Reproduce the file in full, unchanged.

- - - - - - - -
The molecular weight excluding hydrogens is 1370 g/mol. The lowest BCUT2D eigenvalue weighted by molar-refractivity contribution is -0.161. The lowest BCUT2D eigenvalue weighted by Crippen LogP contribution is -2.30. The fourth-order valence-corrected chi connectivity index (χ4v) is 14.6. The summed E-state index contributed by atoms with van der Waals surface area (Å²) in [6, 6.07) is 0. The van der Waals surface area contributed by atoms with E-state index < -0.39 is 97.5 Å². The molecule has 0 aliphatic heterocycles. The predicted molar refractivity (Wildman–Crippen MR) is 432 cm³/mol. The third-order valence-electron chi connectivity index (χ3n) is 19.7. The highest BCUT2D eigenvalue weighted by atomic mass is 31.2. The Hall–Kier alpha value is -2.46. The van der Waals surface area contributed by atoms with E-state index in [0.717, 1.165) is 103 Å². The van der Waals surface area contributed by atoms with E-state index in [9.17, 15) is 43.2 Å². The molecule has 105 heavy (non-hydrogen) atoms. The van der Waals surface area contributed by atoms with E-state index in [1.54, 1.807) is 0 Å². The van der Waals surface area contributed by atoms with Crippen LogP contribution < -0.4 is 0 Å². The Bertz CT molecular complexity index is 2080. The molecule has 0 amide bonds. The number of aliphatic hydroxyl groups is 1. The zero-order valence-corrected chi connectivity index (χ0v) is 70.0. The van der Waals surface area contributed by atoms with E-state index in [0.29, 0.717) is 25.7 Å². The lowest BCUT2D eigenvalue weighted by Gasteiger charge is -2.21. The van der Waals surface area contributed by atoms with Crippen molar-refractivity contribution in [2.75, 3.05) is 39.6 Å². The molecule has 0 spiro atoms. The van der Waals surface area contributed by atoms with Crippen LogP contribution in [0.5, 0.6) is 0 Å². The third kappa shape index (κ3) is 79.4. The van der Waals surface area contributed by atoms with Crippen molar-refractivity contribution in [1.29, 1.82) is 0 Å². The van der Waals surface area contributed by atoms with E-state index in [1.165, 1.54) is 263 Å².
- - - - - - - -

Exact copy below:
The molecular weight excluding hydrogens is 1370 g/mol. The lowest BCUT2D eigenvalue weighted by molar-refractivity contribution is -0.161. The lowest BCUT2D eigenvalue weighted by Crippen LogP contribution is -2.30. The fourth-order valence-corrected chi connectivity index (χ4v) is 14.6. The summed E-state index contributed by atoms with van der Waals surface area (Å²) in [6, 6.07) is 0. The van der Waals surface area contributed by atoms with E-state index < -0.39 is 97.5 Å². The molecule has 0 aliphatic heterocycles. The predicted molar refractivity (Wildman–Crippen MR) is 432 cm³/mol. The third-order valence-electron chi connectivity index (χ3n) is 19.7. The highest BCUT2D eigenvalue weighted by atomic mass is 31.2. The Hall–Kier alpha value is -2.46. The van der Waals surface area contributed by atoms with E-state index in [0.717, 1.165) is 103 Å². The van der Waals surface area contributed by atoms with E-state index in [9.17, 15) is 43.2 Å². The molecule has 105 heavy (non-hydrogen) atoms. The van der Waals surface area contributed by atoms with E-state index in [1.54, 1.807) is 0 Å². The van der Waals surface area contributed by atoms with Crippen LogP contribution < -0.4 is 0 Å². The Bertz CT molecular complexity index is 2080. The molecule has 0 amide bonds. The number of aliphatic hydroxyl groups is 1. The zero-order valence-corrected chi connectivity index (χ0v) is 70.0. The van der Waals surface area contributed by atoms with E-state index in [0.29, 0.717) is 25.7 Å². The lowest BCUT2D eigenvalue weighted by Gasteiger charge is -2.21. The van der Waals surface area contributed by atoms with Crippen molar-refractivity contribution in [2.75, 3.05) is 39.6 Å². The molecule has 0 spiro atoms. The van der Waals surface area contributed by atoms with Crippen LogP contribution in [0.5, 0.6) is 0 Å². The third kappa shape index (κ3) is 79.4. The van der Waals surface area contributed by atoms with Crippen molar-refractivity contribution in [1.29, 1.82) is 0 Å². The van der Waals surface area contributed by atoms with E-state index in [1.165, 1.54) is 263 Å².